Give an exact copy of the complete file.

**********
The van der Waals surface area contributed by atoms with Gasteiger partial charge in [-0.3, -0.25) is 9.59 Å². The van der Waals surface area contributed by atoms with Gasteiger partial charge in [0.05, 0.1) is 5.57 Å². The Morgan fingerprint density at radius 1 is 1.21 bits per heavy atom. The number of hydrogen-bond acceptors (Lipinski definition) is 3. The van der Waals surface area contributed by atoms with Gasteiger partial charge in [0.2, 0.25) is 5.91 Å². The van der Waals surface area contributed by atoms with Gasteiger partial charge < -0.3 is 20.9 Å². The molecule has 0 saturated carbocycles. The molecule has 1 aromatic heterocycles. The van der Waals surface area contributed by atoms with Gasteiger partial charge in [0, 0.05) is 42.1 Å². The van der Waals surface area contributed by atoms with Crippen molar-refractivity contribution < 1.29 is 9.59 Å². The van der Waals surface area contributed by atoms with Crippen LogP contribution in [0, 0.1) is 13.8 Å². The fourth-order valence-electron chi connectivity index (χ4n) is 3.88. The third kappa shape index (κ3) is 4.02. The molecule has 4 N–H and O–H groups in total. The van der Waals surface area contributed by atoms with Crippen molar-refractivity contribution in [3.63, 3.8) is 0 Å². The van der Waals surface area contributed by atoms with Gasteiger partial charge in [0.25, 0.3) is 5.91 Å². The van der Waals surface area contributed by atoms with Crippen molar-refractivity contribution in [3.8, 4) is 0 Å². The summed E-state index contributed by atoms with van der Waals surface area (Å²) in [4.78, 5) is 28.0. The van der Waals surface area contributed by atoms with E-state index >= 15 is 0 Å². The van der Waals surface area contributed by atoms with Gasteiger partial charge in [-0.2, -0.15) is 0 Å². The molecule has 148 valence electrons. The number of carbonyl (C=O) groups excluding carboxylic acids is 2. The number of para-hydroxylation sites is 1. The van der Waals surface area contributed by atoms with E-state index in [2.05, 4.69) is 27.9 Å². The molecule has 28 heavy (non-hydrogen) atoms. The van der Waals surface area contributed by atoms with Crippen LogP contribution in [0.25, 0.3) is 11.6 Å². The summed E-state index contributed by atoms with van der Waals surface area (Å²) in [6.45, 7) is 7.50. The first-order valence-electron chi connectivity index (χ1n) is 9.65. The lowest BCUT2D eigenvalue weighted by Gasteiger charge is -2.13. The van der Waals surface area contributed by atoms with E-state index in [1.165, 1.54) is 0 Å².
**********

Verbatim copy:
The van der Waals surface area contributed by atoms with Gasteiger partial charge in [-0.3, -0.25) is 9.59 Å². The van der Waals surface area contributed by atoms with Gasteiger partial charge in [0.05, 0.1) is 5.57 Å². The Morgan fingerprint density at radius 1 is 1.21 bits per heavy atom. The number of hydrogen-bond acceptors (Lipinski definition) is 3. The van der Waals surface area contributed by atoms with Gasteiger partial charge in [0.2, 0.25) is 5.91 Å². The van der Waals surface area contributed by atoms with Gasteiger partial charge < -0.3 is 20.9 Å². The molecule has 0 saturated carbocycles. The molecule has 1 aromatic heterocycles. The van der Waals surface area contributed by atoms with Gasteiger partial charge in [0, 0.05) is 42.1 Å². The van der Waals surface area contributed by atoms with Crippen molar-refractivity contribution < 1.29 is 9.59 Å². The van der Waals surface area contributed by atoms with Crippen LogP contribution in [0, 0.1) is 13.8 Å². The fourth-order valence-electron chi connectivity index (χ4n) is 3.88. The third kappa shape index (κ3) is 4.02. The molecule has 4 N–H and O–H groups in total. The van der Waals surface area contributed by atoms with Crippen molar-refractivity contribution in [3.63, 3.8) is 0 Å². The van der Waals surface area contributed by atoms with Gasteiger partial charge in [0.25, 0.3) is 5.91 Å². The van der Waals surface area contributed by atoms with Crippen molar-refractivity contribution in [3.8, 4) is 0 Å². The summed E-state index contributed by atoms with van der Waals surface area (Å²) in [4.78, 5) is 28.0. The van der Waals surface area contributed by atoms with E-state index >= 15 is 0 Å². The van der Waals surface area contributed by atoms with Gasteiger partial charge in [-0.2, -0.15) is 0 Å². The molecule has 148 valence electrons. The number of carbonyl (C=O) groups excluding carboxylic acids is 2. The number of para-hydroxylation sites is 1. The van der Waals surface area contributed by atoms with E-state index in [2.05, 4.69) is 27.9 Å². The molecule has 28 heavy (non-hydrogen) atoms. The van der Waals surface area contributed by atoms with Crippen LogP contribution in [0.25, 0.3) is 11.6 Å². The summed E-state index contributed by atoms with van der Waals surface area (Å²) in [6.45, 7) is 7.50. The first-order valence-electron chi connectivity index (χ1n) is 9.65. The lowest BCUT2D eigenvalue weighted by Gasteiger charge is -2.13. The van der Waals surface area contributed by atoms with E-state index in [1.165, 1.54) is 0 Å².